The journal publishes archaeological research articles and preliminary reports focusing on, or related to, the archaeology of the North Atlantic region.
The last day for adding courses is 20th January, 2016. Register soon to ensure placement!
Congratulations to our archaeology undergraduate students who were recognised during the Dean’s List award ceremony on October 22nd.
The Dean's List is a way of recognising excellence in students who are registered for a BA or BA Honours degree. Compiled annually in the spring, it includes the very best students.
Visiting Lecturer Dr. Don Holly (Department of Sociology and Anthropology, Eastern Illinois University) will be presenting the talk "Amerindian-Paleoeskimo Relations & the Competitive Exclusion Hypothesis" on Friday, November 6th at 3:15-5pm p.m. in QC-2013. Please see the poster for more information. All are welcome to attend!
As part of their studies examining Norse culture, MUN archaeology students recently got a chance to experiment with Viking-era weaponry and tactics with the help of a group of local re-enactors.
Jeffrey Sturge is a writer and producer of documentary and reality television in Toronto. He graduated from Memorial University in 1997 with a BA degree (major in anthropologgy).
In this month's Alumnus of the Month interview Jeffrey reflects on his time as an archaeology student at MUN and the benefits this had on his subsequent career as a professional archaeologist and researcher.
On Friday, October 23rd from 3:15-4pm in QC-2013, Anatolijs Venovcevs will discuss "The Cabins in the Woods: Archaeology of Newfoundland's Transhumant Periphery."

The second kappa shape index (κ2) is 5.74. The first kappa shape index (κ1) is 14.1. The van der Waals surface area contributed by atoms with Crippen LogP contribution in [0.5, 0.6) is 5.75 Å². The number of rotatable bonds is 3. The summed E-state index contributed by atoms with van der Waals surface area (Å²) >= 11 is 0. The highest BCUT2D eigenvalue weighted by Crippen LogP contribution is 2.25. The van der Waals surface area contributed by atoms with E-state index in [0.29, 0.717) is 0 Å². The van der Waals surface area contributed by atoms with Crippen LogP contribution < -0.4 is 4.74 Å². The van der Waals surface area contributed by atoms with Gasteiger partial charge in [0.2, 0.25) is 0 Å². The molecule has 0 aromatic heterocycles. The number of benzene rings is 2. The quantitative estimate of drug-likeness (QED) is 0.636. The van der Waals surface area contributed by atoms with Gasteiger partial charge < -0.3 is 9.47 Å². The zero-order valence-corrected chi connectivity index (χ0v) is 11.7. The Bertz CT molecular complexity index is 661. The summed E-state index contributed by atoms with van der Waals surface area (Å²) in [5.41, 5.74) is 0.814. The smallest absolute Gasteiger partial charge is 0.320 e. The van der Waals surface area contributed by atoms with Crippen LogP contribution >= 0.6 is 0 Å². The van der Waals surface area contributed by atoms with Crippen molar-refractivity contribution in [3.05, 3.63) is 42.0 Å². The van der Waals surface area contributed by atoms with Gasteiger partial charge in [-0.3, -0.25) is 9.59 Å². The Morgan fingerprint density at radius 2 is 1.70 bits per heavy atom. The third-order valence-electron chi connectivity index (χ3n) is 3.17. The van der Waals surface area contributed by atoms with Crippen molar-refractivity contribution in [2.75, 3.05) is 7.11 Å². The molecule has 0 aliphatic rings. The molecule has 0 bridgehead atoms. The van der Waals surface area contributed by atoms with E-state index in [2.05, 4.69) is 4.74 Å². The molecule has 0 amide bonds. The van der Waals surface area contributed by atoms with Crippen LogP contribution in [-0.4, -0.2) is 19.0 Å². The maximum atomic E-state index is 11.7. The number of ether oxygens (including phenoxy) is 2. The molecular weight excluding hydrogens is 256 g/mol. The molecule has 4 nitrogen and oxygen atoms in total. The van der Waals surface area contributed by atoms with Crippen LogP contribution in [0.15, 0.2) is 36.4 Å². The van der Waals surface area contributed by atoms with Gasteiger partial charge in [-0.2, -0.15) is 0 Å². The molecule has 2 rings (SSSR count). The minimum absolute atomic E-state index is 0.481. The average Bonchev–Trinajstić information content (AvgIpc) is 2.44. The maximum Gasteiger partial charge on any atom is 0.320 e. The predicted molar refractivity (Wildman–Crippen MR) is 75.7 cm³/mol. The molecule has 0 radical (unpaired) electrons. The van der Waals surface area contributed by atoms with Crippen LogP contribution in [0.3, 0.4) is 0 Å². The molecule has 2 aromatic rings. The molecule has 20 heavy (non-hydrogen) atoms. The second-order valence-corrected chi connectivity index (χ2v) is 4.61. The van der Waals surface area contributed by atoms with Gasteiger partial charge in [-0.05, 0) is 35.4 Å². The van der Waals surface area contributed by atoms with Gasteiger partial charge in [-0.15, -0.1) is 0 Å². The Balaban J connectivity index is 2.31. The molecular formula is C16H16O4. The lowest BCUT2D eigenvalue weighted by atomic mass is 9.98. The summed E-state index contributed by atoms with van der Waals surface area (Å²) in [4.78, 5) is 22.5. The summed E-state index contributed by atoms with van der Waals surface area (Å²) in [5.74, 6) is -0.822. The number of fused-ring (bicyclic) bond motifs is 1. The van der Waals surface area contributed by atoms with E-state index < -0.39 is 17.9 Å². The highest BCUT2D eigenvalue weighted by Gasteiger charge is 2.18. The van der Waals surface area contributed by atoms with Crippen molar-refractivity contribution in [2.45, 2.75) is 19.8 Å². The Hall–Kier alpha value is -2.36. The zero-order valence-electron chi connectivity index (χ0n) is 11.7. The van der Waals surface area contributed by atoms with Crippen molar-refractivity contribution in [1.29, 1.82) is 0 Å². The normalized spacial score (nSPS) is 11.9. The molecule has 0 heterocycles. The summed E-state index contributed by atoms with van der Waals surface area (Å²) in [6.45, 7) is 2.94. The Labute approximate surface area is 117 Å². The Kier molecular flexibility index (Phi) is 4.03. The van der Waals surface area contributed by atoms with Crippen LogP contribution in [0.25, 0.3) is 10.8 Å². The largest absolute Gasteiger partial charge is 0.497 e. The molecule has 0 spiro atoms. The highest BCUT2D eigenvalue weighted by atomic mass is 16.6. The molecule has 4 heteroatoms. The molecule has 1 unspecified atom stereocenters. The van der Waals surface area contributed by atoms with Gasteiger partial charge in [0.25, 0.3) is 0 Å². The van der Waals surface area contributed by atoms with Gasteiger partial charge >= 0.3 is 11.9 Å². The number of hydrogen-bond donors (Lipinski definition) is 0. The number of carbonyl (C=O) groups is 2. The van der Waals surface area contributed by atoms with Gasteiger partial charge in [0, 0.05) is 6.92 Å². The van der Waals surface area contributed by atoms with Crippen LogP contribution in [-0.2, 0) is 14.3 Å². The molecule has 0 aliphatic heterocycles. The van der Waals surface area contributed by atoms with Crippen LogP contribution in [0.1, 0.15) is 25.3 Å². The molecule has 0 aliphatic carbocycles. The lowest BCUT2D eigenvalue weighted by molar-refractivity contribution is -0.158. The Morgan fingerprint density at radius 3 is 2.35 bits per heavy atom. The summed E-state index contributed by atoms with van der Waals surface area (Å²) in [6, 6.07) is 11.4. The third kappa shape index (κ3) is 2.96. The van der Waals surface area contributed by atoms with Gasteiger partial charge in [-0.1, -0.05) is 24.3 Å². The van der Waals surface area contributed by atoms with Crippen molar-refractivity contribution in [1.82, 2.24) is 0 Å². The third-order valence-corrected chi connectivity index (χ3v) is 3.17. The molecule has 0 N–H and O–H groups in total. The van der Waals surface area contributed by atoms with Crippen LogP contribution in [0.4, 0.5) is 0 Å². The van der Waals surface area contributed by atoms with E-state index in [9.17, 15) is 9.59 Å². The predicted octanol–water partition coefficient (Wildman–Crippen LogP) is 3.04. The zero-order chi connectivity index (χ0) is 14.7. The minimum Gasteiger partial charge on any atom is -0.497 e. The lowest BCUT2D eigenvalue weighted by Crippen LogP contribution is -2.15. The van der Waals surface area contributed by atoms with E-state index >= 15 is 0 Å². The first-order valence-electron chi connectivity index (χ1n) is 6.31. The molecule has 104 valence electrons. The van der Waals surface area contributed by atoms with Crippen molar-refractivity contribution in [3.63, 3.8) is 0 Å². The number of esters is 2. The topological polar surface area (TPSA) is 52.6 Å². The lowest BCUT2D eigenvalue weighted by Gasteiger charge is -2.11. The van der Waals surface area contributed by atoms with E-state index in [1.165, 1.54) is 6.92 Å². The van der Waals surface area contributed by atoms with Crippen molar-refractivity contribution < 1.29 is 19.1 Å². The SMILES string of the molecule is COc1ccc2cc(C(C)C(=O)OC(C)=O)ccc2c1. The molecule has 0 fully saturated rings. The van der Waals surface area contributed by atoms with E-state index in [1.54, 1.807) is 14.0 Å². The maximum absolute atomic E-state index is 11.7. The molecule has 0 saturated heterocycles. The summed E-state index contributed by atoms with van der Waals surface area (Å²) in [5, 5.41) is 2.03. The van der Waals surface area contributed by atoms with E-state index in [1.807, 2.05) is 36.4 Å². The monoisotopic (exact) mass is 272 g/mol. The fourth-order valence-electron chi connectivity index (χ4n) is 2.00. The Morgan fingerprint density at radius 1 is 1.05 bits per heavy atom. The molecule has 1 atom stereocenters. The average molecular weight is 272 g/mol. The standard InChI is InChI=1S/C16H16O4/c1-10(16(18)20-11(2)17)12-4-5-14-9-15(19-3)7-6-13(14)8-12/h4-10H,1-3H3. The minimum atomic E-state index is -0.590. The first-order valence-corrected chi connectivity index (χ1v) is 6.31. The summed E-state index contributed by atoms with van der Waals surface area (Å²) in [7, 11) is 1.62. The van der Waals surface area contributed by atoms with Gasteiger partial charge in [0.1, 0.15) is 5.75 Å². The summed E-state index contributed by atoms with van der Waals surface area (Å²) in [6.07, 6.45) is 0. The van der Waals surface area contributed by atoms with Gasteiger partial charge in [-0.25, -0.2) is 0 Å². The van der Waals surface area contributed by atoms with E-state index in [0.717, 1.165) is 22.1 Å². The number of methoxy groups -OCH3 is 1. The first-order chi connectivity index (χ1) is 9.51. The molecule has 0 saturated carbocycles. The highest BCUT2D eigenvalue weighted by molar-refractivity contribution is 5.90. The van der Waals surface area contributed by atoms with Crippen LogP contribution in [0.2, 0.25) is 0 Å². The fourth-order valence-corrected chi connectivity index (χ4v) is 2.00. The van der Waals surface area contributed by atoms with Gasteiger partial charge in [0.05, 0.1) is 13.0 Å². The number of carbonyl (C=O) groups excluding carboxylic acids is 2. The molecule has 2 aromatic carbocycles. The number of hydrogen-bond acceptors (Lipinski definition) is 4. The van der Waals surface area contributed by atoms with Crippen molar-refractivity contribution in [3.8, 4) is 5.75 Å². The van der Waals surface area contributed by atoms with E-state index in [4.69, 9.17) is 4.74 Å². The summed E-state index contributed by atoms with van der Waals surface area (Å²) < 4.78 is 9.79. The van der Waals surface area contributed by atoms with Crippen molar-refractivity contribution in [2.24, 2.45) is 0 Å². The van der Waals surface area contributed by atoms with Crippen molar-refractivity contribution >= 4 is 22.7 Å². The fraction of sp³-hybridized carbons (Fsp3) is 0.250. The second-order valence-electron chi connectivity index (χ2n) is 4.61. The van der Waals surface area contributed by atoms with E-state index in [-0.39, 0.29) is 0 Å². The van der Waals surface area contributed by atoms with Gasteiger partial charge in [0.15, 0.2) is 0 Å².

MUN archaeology graduate and undergraduate students recently participated in
International Archaeology Day 2015 held at the Rooms Provincial Museum in St. John's.
On Friday, October 16th from 3:15-4pm in QC-2013, Simon Newcombe will discuss "Where Seagulls Dare: An Examination of an Officer's(?) Barracks on Bois Island."
The Department extends a warm welcome our new MA and PhD students.
Pictured (l-r): Natasha Leclerc, Robyn Lacy, Kayley Sherret, Jess Munkittrick, Katy D'Agostino and Meghan Walley (Absent: Jamie Brake).
The Faculty of Arts has just launched a new weekly web feature - meet Amy Chase, our graduate student of the month.
A second year archaeology student Amy is originally from Victoria, British Columbia, where she completed her BA in Anthropology at the University of Victoria. Amy studies prehistoric art and Neanderthal and modern human cognition and interaction and recently received a Scotiabank bursary to study cave paintings in Cantabria, Northern Spain.
Members of the Department of Archaeology, Dr. Vaughan Grimes and the late Prof. Priscilla Renouf, were among an international team of researchers who co-authored a recent article in the prestigious journal Science investigating the genetics of prehistoric Arctic populations.
New evidence from Baffin island suggests an early (pre-Columbian) European presence in the Canadian Arctic, and may represent the earliest evidence of high-temperature nonferrous metalworking in the New World north of Mesoamerica.